3512 Investor motives vs. policies to promote investments in renewable electricity production: match or mismatch?

Anna Bergek , Management and Engineering, Linköping University, Linköping, Sweden
Ingrid J. Mignon , Management and Engineering, Linköping University, Linköping, Sweden
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  • Mignon_Bergek_Investor motives vs. policies to promote investments in renewable electricity production_match or mismatch.pdf (348.2 kB)
  • Justification of the paper:

    In accordance with the 20-20-20 targets set by the European Union in the climate and energy package (2009/28/EC), national policies aiming at increasing renewable electricity production have emerged among European countries. The tradable green certificate (TGC) is one of the policy instruments being used in e.g. Italy, the UK, Sweden and Norway, where the scheme was recently implemented. Previous literature has discussed the advantages and disadvantages of TGC systems, primarily from an economic efficiency point of view (del Rı́o, 2005; Fristrup, 2003; Lemming, 2003; Morthorst, 2000). However, very little has been said about their effect on investors’ decision to invest.

    Purpose: In this paper, we focus on the triggers of different type of investors’ decisions to invest in renewable electricity production.

    Theoretical framework: In a recent working paper, we have demonstrated that investors in renewable electricity production are a heterogeneous group and argued that policy makers’ misconception of who actually invests in renewable electricity production may have important implications for the design of effective policies. Based on a multidimensional framework that includes entrepreneurship, innovation adoption and institutional aspects, we identify a number of investor-related variables, which should be considered by policy makers when designing future policies to promote investments in renewable electricity production.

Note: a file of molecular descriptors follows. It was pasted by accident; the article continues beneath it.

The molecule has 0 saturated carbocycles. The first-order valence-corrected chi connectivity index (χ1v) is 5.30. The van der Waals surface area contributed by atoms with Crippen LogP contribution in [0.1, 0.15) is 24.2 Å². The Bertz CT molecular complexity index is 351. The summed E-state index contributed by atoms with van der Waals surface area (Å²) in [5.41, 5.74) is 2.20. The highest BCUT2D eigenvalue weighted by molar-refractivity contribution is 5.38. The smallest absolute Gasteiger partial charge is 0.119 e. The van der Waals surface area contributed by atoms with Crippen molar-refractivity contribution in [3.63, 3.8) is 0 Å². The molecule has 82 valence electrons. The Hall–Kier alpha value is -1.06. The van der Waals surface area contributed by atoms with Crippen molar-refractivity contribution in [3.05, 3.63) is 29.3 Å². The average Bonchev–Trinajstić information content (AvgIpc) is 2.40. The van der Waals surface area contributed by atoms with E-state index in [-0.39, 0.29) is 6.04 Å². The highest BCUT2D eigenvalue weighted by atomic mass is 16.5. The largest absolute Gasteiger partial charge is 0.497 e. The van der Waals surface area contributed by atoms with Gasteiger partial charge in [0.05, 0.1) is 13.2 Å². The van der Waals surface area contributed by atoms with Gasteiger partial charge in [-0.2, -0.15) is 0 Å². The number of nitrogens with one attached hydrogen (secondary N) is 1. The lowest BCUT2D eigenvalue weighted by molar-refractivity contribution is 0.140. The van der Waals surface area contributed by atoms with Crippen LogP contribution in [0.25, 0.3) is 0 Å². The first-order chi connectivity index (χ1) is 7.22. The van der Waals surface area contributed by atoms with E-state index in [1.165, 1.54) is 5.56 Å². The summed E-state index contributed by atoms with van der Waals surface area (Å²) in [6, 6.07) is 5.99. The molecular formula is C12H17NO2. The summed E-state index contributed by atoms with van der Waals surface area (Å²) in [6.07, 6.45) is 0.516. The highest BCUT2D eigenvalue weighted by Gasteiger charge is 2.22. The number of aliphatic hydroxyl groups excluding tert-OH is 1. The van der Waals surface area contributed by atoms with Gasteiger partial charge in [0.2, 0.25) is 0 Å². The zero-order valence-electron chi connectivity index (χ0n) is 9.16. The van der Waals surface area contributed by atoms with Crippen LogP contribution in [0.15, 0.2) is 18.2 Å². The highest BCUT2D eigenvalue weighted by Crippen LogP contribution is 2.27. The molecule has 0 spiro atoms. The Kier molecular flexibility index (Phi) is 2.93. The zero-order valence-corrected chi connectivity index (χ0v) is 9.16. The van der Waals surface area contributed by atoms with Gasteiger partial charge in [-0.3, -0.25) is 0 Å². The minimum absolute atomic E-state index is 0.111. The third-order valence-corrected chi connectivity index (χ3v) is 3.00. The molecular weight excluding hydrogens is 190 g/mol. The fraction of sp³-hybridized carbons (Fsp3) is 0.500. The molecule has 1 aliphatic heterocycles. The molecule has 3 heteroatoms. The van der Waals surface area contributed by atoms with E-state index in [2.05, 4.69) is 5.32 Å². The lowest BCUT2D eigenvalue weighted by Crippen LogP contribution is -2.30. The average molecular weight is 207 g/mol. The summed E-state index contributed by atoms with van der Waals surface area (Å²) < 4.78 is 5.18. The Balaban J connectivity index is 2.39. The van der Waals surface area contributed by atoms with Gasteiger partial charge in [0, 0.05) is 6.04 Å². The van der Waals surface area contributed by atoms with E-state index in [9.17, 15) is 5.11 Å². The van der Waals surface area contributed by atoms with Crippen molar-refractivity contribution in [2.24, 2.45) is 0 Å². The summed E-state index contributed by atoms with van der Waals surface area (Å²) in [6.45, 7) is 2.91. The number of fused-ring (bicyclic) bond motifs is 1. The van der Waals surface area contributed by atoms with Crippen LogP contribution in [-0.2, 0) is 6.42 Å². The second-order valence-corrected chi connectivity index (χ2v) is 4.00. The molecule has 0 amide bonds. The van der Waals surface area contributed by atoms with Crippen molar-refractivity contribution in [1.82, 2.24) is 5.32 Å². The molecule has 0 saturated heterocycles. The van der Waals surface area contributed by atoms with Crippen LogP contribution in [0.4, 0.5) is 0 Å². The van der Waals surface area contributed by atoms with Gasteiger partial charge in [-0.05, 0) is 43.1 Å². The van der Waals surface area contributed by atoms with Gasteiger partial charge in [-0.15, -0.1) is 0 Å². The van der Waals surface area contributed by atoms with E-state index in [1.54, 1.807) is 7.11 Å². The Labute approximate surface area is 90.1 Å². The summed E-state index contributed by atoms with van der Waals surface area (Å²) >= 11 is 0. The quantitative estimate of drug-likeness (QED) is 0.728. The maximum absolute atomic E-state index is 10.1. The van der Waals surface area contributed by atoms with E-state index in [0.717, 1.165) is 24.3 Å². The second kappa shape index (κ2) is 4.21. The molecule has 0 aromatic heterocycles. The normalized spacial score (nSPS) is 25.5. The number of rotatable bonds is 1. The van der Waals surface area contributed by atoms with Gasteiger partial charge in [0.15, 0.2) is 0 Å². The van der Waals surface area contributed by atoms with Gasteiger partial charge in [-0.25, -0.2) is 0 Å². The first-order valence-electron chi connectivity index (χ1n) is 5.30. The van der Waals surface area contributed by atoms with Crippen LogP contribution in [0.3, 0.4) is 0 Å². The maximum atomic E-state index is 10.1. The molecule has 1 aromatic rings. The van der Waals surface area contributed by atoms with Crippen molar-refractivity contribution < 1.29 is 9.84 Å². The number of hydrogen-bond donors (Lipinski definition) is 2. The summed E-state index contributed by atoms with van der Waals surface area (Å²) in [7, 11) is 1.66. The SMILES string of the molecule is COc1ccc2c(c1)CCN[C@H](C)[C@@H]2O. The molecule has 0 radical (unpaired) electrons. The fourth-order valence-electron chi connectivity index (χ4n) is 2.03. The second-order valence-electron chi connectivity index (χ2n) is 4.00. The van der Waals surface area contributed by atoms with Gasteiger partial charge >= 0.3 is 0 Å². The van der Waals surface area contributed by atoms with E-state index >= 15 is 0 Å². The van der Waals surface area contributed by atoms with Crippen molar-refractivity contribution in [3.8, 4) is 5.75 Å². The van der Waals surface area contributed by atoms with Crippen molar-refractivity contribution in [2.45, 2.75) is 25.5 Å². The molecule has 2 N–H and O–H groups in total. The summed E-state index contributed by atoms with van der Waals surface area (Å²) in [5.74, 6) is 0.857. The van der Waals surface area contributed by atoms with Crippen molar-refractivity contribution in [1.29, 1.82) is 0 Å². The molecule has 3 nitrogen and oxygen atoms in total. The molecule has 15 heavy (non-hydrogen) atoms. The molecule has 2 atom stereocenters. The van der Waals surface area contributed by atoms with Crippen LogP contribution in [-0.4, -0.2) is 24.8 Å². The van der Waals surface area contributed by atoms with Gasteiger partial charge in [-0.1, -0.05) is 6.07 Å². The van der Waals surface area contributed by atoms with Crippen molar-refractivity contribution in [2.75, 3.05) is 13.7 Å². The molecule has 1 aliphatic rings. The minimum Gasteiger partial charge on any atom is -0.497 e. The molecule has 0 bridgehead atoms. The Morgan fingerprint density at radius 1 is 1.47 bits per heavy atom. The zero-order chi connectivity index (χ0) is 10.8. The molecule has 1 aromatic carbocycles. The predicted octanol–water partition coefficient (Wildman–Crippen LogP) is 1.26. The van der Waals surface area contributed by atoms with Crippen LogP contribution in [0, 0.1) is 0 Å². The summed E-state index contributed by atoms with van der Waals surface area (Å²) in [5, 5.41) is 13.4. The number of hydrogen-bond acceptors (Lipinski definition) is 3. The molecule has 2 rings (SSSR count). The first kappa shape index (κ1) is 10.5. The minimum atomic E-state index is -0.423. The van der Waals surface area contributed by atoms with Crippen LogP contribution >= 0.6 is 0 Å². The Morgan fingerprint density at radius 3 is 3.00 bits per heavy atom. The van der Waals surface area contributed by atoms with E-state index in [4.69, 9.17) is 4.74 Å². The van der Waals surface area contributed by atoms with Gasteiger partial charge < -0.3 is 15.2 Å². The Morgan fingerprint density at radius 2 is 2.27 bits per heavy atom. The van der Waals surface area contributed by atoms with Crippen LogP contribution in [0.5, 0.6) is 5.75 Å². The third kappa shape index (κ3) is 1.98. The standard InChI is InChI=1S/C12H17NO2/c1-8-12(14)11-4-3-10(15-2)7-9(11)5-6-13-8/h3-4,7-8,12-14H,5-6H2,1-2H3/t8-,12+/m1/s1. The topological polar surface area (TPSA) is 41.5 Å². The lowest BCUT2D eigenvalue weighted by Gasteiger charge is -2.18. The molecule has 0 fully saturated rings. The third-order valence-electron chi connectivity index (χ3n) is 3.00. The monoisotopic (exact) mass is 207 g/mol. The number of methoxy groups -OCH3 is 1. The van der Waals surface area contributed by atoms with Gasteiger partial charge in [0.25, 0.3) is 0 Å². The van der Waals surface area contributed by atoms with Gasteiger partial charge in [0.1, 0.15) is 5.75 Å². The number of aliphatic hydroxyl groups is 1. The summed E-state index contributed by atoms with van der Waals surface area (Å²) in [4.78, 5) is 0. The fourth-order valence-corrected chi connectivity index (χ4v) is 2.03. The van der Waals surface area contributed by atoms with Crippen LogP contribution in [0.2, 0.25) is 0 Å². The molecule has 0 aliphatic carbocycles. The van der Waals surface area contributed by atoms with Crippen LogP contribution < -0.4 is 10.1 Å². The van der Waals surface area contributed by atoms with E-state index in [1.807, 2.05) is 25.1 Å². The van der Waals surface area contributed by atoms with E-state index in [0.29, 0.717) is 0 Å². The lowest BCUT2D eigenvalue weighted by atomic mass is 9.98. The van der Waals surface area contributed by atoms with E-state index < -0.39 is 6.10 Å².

Results: Based on interviews with different types of investors in renewable electricity production, i.e. farmers, IPPs, diversified companies, project developers, sole traders, economic associations and public non-energy organizations, we show that for many types of investors, profit maximization is not the primary motive of the investment, and that financial incentives, such as TGC, have a limited effect on investment decisions. We therefore argue that different investor categories require different kind of incentives.

    Conclusions: Different investor categories require different kind of incentives.